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Disclaimer: These are all my own views only, and do not represent that of my employer’s or anybody else’s

I am fortunate enough to get to the vicinity of a couple of migration projects, where we had been replacing some other middleware(eg. eGate , Mercator) with SAP PI. During the process, I have learned that migration requirements pose a different set of challenges than implementation requirements. During implementations, our main focus remains on getting clarity on the requirement, which generally changes, and gets refined in some form or the other, till the point of go live and beyond, and then use the middleware tool’s features to best design the interfaces. Thus, best design is driven by the tool’s abilities and out of box features provided. Over that custom codes are written to supplement the gaps and fulfill the requirement.

However, when we are talking about migration, the requirement is already known and functional with a different middleware tool. The present design is based on the present available tool’s capabilities and best practices. These capabilities and best practices will differ from tool to tool , so, what is best designed on one tool might not be the best design for PI, thus posing frequent challenges to the migrating tool’s capability. Thus an as is migration might not be the best possible way to choose, and in most cases might not be possible altogether. These technical challenges will lead to greater complexities, and might lead to a very clumsy situation unless dealt with properly from the very beginning of the project.

Thus approaching a migration project turns out to be a vital parameter for the success of the project. Below are some of the factors which should be taken into account from the Blue Printing phase.:

1.  It is important that a comparative study between the tools is handy.

2.  Study the present requirement and try to classify them (based on the visible PI design). examples might be “Control M” – Signifying interfaces which works along with the scheduler Control M; another example may be “External Web services” , denoting interfaces interacting with external Web services. Below are the few patterns /”pointers to define patterns” that I can think about now:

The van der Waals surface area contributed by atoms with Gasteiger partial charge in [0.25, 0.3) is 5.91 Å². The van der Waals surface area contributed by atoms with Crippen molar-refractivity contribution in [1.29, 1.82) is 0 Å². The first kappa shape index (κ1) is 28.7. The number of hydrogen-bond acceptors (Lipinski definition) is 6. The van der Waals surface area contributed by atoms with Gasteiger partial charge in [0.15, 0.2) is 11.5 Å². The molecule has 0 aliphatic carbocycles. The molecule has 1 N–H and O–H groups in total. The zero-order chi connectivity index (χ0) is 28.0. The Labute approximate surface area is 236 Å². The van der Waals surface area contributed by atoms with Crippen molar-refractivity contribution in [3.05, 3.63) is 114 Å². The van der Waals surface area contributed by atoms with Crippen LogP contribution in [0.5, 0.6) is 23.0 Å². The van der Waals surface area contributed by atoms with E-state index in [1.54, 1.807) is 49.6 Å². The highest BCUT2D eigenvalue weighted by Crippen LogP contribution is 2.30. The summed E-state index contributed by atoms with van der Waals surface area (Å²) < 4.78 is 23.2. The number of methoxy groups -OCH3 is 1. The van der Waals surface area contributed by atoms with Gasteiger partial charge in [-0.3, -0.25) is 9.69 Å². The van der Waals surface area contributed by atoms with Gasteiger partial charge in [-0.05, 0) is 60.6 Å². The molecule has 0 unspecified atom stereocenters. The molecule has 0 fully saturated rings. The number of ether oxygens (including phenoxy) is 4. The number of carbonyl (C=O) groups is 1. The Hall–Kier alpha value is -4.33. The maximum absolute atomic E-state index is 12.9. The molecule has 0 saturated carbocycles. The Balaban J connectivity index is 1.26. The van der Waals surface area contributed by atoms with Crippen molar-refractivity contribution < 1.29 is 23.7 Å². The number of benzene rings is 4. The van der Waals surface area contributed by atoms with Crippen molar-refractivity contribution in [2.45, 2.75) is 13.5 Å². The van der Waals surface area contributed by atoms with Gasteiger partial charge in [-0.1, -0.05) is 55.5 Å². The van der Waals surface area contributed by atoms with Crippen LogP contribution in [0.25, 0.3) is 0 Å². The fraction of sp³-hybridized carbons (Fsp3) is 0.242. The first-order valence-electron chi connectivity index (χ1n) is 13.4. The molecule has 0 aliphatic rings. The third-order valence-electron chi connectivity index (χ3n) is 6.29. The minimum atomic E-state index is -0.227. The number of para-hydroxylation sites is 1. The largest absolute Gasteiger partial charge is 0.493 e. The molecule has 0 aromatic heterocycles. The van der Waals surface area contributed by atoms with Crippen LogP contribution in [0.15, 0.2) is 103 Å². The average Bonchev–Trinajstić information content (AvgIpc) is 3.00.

• Synchronous / Asynchronous
  • Interfaces working along with other scheduling tools.
  • EDI Interfaces
  • Stateful Requirements / potential ccBPM requirements
  • Special Scheduling requirement
  • Dependency requirements
  • High Volume interfaces
  • High Frequency 
  • Real time requirement
  • Protocol support required which are not provided by PI standard adapters
  • Special security requirements, eg: involves digital certificate / sFTP requirements etc.
  • Publish-Subscribe pattern
  • Business Critical Interfaces
  • Any requirement for High availability for specific set of interfaces
  • Any other patterns specific to the requirement
  • Third Party systems — in most cases 3rd party systems pose unique(specific to the 3rd party) interface challenges


Next, carry out a high level design and feasibility study of each pattern. Incase adequate time is provided , a deeper look at the individual interfaces is worth. Try to narrow down the classifications into PI design patterns.

In the process, certain limitations of the tool is expected to crop up. There are chances that these limitation will have a certain common solution and should be studied carefully for something which is generic / at least can apply to a group of interfaces as generic-parameterizable solution. This solution might range from –a design pattern, writing custom Java or ABAP Maps/ proxies / Adapter Modules / operating system scripts , creating a map convertor etc. A cost analysis needs to be carried out to gauge the advantages / disadvantages of building the generic solutions – it is more likely that certain generic solutions will pass and will be applicable for a significant mass of the interfaces.


At this point of time, we should have some generic solutions available and some specific problems to be addressed which looks to be much simpler and less clumsy to be dealt with than where we started from. A lengthy Blue print/ requirement analysis / design phase is worth invested!!

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  1. Former Member
    Yes, Totally agree with you. As your target systems don’t want to change any peace their application. Especially, In case of Control M which do the scheduling part. To achieve this we did a lot work around to meet the requirement which is not required if we use PI features but we can’t apply as it is migration project.
    1. Himadri Chakraborty Post author
      Right — rigidity of the participating systems during migration is an hurdle. Even people will not be willing to change a stored proc / module created during original implementation. Creating wrappers, if allowed(?) eases the pain a bit…

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